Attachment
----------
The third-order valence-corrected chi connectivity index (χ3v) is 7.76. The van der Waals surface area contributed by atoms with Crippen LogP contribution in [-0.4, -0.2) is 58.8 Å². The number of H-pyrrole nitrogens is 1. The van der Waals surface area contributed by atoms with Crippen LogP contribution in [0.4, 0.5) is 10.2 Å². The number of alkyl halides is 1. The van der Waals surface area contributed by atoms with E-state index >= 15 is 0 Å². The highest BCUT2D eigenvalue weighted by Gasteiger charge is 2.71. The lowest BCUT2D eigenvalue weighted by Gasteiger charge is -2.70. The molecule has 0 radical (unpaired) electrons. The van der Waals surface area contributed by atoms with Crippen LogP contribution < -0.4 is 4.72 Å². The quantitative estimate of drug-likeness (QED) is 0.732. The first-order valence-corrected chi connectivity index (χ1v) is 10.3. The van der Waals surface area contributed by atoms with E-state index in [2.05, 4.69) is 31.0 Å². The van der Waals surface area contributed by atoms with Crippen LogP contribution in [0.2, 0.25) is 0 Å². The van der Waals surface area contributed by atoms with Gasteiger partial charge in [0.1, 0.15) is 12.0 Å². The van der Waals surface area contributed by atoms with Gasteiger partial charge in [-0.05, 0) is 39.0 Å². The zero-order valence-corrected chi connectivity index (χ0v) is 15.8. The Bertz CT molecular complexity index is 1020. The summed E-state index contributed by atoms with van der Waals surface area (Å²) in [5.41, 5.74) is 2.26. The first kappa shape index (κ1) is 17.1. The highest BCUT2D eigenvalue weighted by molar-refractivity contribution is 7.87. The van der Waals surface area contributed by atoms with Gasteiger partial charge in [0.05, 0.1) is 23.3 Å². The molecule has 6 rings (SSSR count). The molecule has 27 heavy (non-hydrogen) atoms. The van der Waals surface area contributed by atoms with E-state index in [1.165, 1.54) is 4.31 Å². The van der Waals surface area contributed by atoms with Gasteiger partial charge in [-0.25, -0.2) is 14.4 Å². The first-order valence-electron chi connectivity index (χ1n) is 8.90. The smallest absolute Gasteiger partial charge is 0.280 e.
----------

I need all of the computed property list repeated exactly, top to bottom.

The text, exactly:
The third-order valence-corrected chi connectivity index (χ3v) is 7.76. The van der Waals surface area contributed by atoms with Crippen LogP contribution in [-0.4, -0.2) is 58.8 Å². The number of H-pyrrole nitrogens is 1. The van der Waals surface area contributed by atoms with Crippen LogP contribution in [0.4, 0.5) is 10.2 Å². The number of alkyl halides is 1. The van der Waals surface area contributed by atoms with E-state index >= 15 is 0 Å². The highest BCUT2D eigenvalue weighted by Gasteiger charge is 2.71. The lowest BCUT2D eigenvalue weighted by Gasteiger charge is -2.70. The molecule has 0 radical (unpaired) electrons. The van der Waals surface area contributed by atoms with Crippen LogP contribution < -0.4 is 4.72 Å². The quantitative estimate of drug-likeness (QED) is 0.732. The first-order valence-corrected chi connectivity index (χ1v) is 10.3. The van der Waals surface area contributed by atoms with E-state index in [2.05, 4.69) is 31.0 Å². The van der Waals surface area contributed by atoms with Crippen LogP contribution in [0.2, 0.25) is 0 Å². The van der Waals surface area contributed by atoms with Gasteiger partial charge in [0.1, 0.15) is 12.0 Å². The van der Waals surface area contributed by atoms with Gasteiger partial charge in [-0.05, 0) is 39.0 Å². The zero-order valence-corrected chi connectivity index (χ0v) is 15.8. The Bertz CT molecular complexity index is 1020. The summed E-state index contributed by atoms with van der Waals surface area (Å²) in [5.41, 5.74) is 2.26. The first kappa shape index (κ1) is 17.1. The highest BCUT2D eigenvalue weighted by molar-refractivity contribution is 7.87. The van der Waals surface area contributed by atoms with Gasteiger partial charge in [0.05, 0.1) is 23.3 Å². The molecule has 6 rings (SSSR count). The molecule has 27 heavy (non-hydrogen) atoms. The van der Waals surface area contributed by atoms with E-state index in [1.165, 1.54) is 4.31 Å². The van der Waals surface area contributed by atoms with Gasteiger partial charge in [-0.25, -0.2) is 14.4 Å². The first-order valence-electron chi connectivity index (χ1n) is 8.90. The smallest absolute Gasteiger partial charge is 0.280 e.